I’d never heard of dysthymia before – but it sounded pretty bad! For a moment, I pictured myself being wheeled away in a Hannibal Lecter-style straightjacket. But as the therapist explained dysthymia to me, I realized that she was actually describing a relatively mild condition.
According to the American Psychiatric Association’s Diagnostic and Statistical Manual of Mental Disorders (DSM-IV), dysthymia is a mild form of depression in which a person must have had a depressed mood on most days for at least 2 years or more, and show two of the following six symptoms:

•Poor appetite or overeating.
•Insomnia or hypersomnia.
•Low energy or fatigue.
•Low self-esteem.
•Poor concentration or difficulty making decisions.
•Feelings of hopelessness.

The person also cannot have suffered from a major depressive episode over the 2 year period, or a manic episode (e.g. bipolar disorder).
Looking back, I don’t know if I was suffering from dysthymia or not. I was feeling down at the time, and I’m sure I mentioned to the therapist that I’d felt sad during my teenage years. My level of sadness had also never been severe. I was always able to function in my daily life, go to school, and work a steady job – and I had never been suicidal. In my opinion, however, any two of the symptoms from the bulleted list above would pretty aptly describe most second year university students!
Still, the therapist thought that I might need medication, so off to the doctor I went. The doctor spoke with me for around 15 minutes, gave me a short questionnaire that asked about my feelings of sadness, and sent me home with a trial pack of Paxil (which was one of the latest and greatest new antidepressants back in 1999).
That 20 minute appointment led to me being on antidepressants for the next 6 years.
After taking Paxil for only a few days, I had a full blown panic attack in the middle of a cafeteria on campus. I had never had a panic attack before, but I recognized the symptoms from my psychology textbooks. I went back to the doctor, who told me to cut my Paxil pills in half and get up to a maintenance dose more slowly. Many years later, I learned that increases in anxiety and agitation are quite common when people start antidepressants. My doctor never warned me about this, however, nor was I made aware of the other side effects that often come along with antidepressant use.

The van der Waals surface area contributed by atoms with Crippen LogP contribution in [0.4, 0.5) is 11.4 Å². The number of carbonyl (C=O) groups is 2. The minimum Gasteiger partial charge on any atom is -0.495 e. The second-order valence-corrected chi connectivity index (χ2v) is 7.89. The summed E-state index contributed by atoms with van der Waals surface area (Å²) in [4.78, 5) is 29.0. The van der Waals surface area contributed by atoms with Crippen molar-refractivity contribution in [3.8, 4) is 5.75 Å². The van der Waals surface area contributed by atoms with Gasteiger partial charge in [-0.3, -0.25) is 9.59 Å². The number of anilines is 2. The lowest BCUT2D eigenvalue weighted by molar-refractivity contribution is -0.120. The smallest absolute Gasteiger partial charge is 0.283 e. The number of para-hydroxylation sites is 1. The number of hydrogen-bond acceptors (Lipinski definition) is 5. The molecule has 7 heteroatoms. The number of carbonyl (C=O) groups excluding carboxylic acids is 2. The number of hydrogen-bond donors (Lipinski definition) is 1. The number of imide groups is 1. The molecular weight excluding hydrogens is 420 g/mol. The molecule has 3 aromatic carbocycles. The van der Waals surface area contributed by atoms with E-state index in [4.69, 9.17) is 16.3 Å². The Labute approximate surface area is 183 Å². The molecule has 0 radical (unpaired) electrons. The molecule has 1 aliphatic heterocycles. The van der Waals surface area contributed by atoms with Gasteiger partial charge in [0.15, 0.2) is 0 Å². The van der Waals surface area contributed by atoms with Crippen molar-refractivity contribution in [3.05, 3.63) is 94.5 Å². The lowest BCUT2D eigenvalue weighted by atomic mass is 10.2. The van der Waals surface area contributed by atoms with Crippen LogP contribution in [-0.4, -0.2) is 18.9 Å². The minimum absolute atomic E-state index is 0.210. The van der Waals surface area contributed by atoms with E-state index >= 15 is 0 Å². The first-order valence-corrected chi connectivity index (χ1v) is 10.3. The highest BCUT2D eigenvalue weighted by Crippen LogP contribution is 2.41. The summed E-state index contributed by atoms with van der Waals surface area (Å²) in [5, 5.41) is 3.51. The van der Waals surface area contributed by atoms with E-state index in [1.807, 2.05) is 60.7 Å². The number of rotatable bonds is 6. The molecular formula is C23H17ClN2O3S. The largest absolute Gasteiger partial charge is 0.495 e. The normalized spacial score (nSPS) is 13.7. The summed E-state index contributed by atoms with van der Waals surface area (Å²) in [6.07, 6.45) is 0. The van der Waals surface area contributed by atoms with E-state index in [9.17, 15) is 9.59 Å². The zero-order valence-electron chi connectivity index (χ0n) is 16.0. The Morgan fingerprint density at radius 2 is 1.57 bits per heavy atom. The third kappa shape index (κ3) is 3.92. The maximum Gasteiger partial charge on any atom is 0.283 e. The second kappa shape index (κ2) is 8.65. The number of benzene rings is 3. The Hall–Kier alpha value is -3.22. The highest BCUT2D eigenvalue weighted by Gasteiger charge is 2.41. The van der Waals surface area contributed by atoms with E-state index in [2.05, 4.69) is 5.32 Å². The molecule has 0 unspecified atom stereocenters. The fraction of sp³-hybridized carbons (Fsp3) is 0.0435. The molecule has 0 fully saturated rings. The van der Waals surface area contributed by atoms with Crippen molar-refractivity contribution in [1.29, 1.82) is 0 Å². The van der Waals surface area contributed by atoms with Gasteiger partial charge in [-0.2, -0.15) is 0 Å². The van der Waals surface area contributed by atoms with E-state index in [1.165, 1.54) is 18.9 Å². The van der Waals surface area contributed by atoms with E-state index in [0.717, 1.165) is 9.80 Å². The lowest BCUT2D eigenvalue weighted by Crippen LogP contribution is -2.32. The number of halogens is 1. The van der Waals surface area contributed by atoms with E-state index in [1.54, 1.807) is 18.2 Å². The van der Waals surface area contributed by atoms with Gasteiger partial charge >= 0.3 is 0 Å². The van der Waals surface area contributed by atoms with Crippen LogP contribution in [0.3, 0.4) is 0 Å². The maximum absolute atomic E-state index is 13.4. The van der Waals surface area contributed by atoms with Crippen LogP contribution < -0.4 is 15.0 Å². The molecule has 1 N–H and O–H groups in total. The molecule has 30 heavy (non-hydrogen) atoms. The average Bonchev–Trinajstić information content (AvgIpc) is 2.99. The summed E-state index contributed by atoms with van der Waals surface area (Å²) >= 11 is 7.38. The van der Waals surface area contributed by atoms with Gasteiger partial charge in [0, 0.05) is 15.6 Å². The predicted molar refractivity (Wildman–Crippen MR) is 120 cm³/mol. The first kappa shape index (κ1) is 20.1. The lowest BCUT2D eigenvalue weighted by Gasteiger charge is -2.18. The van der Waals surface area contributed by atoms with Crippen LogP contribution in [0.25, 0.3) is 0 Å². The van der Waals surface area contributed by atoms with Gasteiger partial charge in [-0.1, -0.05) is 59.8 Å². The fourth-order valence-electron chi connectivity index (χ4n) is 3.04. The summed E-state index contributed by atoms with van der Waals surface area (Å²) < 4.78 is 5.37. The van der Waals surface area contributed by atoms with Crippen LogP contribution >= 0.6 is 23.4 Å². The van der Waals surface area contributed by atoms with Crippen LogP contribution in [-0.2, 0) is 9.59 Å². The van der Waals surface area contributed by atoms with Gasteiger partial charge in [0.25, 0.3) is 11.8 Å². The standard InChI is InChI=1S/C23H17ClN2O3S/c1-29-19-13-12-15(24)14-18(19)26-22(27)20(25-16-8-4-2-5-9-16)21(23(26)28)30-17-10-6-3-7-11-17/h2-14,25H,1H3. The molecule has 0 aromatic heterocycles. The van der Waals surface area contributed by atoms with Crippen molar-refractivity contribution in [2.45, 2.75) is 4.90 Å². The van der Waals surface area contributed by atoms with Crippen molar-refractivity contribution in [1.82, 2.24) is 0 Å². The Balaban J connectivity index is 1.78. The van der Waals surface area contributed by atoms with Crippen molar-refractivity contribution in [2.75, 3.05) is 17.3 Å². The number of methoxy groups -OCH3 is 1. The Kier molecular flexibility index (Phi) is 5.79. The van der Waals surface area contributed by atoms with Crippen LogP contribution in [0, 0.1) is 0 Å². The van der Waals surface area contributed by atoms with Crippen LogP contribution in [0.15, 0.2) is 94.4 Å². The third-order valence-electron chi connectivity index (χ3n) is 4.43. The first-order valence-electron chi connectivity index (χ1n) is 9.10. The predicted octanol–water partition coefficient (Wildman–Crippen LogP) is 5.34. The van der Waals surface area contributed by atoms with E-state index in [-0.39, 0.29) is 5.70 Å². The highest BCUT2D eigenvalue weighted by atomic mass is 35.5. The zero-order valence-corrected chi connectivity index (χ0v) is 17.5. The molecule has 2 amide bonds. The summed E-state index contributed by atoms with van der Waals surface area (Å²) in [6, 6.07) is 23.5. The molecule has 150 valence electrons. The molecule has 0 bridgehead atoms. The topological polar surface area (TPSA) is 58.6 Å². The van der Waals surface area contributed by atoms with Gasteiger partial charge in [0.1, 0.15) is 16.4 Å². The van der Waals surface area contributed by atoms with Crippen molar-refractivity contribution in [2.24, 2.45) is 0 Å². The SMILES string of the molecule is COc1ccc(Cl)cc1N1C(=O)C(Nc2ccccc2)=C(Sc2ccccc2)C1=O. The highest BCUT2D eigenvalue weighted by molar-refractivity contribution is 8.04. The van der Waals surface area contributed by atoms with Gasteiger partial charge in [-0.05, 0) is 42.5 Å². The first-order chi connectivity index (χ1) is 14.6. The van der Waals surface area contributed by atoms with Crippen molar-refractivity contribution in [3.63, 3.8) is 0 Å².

By the time my 6 years of antidepressant use were up, I had been prescribed three different antidepressants. First I took Paxil, then Celexa, and finally Zoloft. I experienced a whole host of unpleasant side effects with each of these prescriptions, and I tried several times, unsuccessfully, to get off the drugs. I also never received any type of formal psychological evaluation or diagnosis. My therapist had suspected dysthymia, but her suspicions were never officially confirmed. Feeling hopeless, I resigned myself to the idea that I would need to take antidepressants for the rest of my life.
Should I have ever been put on Paxil? I don’t think so. Sure, my childhood had been rocky, and I was high strung and sad sometimes. But I believe these issues could have been effectively addressed through psychotherapy and other alternatives besides medication.
Instead, I spent 6 years scouring the internet and bookstores for someone who would help me get off antidepressants. I wanted to reduce my anxiety and sadness using natural methods, and I knew I didn’t want to be on antidepressants for the rest of my life. Eventually, after years of trial and error, I managed to kick my antidepressant habit for good.
The purpose of this book is to help you do the same.

Bethany Butzer, Ph.D. is a Mental Health & Wellness Advisor who specializes in helping people reduce stress, anxiety, sadness, and depression. She provides life coaching, workshops, and yoga classes that empower her clients to improve their well-being, reach their full potential, and get off antidepressants. For more information, visit